Speaker to Discuss Founder Of
“Gifford Pinchot and the Making of Modern Environmentalism,” is the topic of a lecture by Char Miller, director of urban studies at Trinity University, San Antonio, Texas, on Thursday, March 24, at 4 p.m., in Konover Auditorium at the Thomas J. Dodd Research Center. The event is part of the Edwin Way Teale Series on Nature and the Environment.
Gifford Pinchot (1865-1946) rose to national prominence as a forester, conservationist and political progressive, serving as the first chief of the U.S. Forest Service from 1898 to 1910.
Miller will provide a fresh interpretation of Pinchot’s life through the perspectives of cultural and social history and recently discovered primary sources. Because Pinchot helped define environmental politics in the early 20th century, Miller will also offer a reappraisal within the broader history of conservation and forestry in the United States. This revised viewpoint helps explain why Pinchot argued that natural resources should be used to provide the greatest good for the greatest number of people, an argument that remains relevant.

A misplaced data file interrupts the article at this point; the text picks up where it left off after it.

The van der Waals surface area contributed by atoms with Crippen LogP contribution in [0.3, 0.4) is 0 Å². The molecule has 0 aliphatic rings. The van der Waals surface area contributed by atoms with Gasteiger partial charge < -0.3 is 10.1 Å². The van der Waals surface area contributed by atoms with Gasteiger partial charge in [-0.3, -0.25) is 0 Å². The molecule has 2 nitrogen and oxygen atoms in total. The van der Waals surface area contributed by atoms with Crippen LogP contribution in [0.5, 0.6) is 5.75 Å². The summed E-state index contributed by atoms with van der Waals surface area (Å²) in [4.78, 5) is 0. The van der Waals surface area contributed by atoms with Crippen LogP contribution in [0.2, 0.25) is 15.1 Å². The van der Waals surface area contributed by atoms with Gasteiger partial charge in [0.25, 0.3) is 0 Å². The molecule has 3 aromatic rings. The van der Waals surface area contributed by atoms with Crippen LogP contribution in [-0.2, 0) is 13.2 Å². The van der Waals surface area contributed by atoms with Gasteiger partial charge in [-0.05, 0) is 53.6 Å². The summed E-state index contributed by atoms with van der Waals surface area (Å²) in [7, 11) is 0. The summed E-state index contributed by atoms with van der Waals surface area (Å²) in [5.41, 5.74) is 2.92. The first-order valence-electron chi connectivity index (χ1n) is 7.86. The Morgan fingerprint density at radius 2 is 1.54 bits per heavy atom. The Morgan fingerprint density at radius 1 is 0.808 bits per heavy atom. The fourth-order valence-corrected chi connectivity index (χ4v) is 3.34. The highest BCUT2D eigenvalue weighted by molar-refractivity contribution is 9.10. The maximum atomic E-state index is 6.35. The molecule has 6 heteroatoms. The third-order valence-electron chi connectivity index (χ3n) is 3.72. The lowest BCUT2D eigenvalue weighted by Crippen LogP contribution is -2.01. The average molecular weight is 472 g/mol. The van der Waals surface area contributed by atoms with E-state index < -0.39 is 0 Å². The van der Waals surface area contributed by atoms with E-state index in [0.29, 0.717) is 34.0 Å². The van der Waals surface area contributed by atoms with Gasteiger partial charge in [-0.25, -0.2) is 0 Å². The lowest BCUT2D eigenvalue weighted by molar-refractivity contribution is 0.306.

Miller specializes in American environmental, social, and cultural history. He is the author of six award-winning books, including Gifford Pinchot and the Making of Modern Environmentalism; The Greatest Good: 100 Years of Forestry in America; and Fathers and Sons: The Bingham Family and the American Mission. He has edited 11 books and published many articles, and is the 2004-05 Centennial Lecturer for the U.S. Forest Service. He earned his Ph.D. in 1981 from Johns Hopkins University.